Prior to this hands-on, The Evil Within was shown to a rather vocal audience at PAX East in Boston. The reception wasn’t nearly as positive as Bethesda and Tango Gameworks would have liked and there was a definite air of dismissal around Mikami’s ‘supposed’ return to survival-horror.
“[People] thought, based on the demo they saw, that ‘oh, this is just another action game; it was really action heavy', and [they thought that] it’s not a true survival-horror game,” explains Bethesda’s Pete Hines, showing a bit of understandable frustration at the conclusion. Hands-off and without context, survival-horror is arguably the most difficult genre to demonstrate. Thankfully my hands-on featured two lengthy chunks of different chapters in the game, and ran for roughly two-hours.
What I can relay, based on this, is The Evil Within is absolutely a triumphant return to the field for Mikami and co, but further, it takes the game into areas even the celebrated developer’s previous efforts didn’t tread. The anxiety and tension that filled me was almost too much to bear, and I love this genre.
“It reinforced for us what we’ve believed all along -- survival-horror games are very difficult to show, because they just show so much differently than they play,” Pete adds. “Part of our thing for today was, we’re going to let folks play for a couple of hours, and if their feedback after a couple of hours is ‘oh yeah, it’s a real action-heavy thing’, then we have a different problem. But I don’t think anybody is going to come to that conclusion, having played this.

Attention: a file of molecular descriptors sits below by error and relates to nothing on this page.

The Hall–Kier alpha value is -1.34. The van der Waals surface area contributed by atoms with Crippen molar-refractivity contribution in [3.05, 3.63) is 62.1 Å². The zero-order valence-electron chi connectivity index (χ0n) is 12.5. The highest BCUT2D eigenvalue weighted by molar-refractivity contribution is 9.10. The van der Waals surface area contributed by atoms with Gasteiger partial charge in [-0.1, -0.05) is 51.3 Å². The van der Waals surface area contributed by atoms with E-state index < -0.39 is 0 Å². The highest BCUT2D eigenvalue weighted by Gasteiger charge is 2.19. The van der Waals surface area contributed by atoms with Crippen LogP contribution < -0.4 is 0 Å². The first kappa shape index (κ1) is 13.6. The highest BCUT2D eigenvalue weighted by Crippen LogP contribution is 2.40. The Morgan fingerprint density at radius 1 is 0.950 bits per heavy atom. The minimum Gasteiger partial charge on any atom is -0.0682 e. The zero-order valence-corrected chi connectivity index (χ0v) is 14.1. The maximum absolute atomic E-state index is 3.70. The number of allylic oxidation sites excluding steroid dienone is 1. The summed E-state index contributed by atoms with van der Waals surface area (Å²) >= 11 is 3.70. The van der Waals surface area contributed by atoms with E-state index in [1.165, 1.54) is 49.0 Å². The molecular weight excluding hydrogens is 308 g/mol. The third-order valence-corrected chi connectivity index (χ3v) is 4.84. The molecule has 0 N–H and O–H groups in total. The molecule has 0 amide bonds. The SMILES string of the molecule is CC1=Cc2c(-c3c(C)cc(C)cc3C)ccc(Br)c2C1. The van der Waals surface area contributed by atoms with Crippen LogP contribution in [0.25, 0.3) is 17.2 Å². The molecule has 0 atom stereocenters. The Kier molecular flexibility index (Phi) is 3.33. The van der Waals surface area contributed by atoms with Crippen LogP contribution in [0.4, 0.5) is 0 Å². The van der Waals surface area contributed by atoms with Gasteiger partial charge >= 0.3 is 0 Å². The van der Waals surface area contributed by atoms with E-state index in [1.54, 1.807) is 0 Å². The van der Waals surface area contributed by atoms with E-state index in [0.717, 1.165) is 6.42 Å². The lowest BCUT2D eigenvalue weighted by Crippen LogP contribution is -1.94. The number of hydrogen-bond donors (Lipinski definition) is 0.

“It’s a really scary game, where you don’t actually spend a lot of time killing stuff. It hits all of the tones that we have said we would, and that people should expect.”
There's a saying that "anticipation of death is worse than death itself", in The Evil Within the anticipation is a palpable tool of progression on the player: you know that death could hit you at any point but how or even why is just as nerve-racking as when it comes and spits blood and guts in your face. All the death and blood and gore stops have been pulled out here -- there's no holding back from the player, leaving you rattled even in quiet areas with no enemies. If you ever feel safe in this game, you're doing it wrong.
This happened to me as soon as I started. I was in a village at night, accompanied by a doctor seeking out his patient, Leslie. There was no context to why I was there, or even where “there” was. The space reminded me of the village hub from Resident Evil 4 and even featured a bonfire in a fenced off area replete with a dangling body. In the distance, behind these fences you could hear the odd undead creatures of The Evil Within growling. An obvious threat, but nothing that was immediately jumping on me. There’s a pacing to the game that is both familiar and frightening -- Sebastian is marginally armed, and he’s obviously a capable officer of the law, but the spaces he’s in and the things he’s facing are anything but ordinary.